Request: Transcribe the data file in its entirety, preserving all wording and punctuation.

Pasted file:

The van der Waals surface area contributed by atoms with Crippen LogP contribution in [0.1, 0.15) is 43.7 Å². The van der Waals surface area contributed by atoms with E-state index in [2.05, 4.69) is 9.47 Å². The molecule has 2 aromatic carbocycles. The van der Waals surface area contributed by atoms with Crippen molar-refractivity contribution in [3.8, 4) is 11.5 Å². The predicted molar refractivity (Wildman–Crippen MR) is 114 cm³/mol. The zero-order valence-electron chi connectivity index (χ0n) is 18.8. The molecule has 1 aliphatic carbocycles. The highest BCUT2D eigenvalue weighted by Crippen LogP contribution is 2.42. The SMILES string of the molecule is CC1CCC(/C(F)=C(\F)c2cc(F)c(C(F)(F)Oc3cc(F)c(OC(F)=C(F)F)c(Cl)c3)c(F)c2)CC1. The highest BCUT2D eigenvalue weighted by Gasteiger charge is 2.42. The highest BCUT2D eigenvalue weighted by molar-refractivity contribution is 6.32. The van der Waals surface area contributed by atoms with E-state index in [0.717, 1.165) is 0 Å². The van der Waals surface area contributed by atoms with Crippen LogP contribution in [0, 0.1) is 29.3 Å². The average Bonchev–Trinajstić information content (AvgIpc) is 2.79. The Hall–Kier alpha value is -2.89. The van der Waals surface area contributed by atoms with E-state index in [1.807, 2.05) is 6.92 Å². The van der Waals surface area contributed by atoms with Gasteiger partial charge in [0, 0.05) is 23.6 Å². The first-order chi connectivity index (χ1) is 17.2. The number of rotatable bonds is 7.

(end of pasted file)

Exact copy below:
The van der Waals surface area contributed by atoms with Crippen LogP contribution in [0.1, 0.15) is 43.7 Å². The van der Waals surface area contributed by atoms with E-state index in [2.05, 4.69) is 9.47 Å². The molecule has 2 aromatic carbocycles. The van der Waals surface area contributed by atoms with Crippen molar-refractivity contribution in [3.8, 4) is 11.5 Å². The predicted molar refractivity (Wildman–Crippen MR) is 114 cm³/mol. The zero-order valence-electron chi connectivity index (χ0n) is 18.8. The molecule has 1 aliphatic carbocycles. The highest BCUT2D eigenvalue weighted by Crippen LogP contribution is 2.42. The SMILES string of the molecule is CC1CCC(/C(F)=C(\F)c2cc(F)c(C(F)(F)Oc3cc(F)c(OC(F)=C(F)F)c(Cl)c3)c(F)c2)CC1. The highest BCUT2D eigenvalue weighted by Gasteiger charge is 2.42. The highest BCUT2D eigenvalue weighted by molar-refractivity contribution is 6.32. The van der Waals surface area contributed by atoms with E-state index in [0.717, 1.165) is 0 Å². The van der Waals surface area contributed by atoms with Crippen LogP contribution in [0, 0.1) is 29.3 Å². The average Bonchev–Trinajstić information content (AvgIpc) is 2.79. The Hall–Kier alpha value is -2.89. The van der Waals surface area contributed by atoms with E-state index in [1.807, 2.05) is 6.92 Å². The van der Waals surface area contributed by atoms with Gasteiger partial charge in [0, 0.05) is 23.6 Å². The first-order chi connectivity index (χ1) is 17.2. The number of rotatable bonds is 7.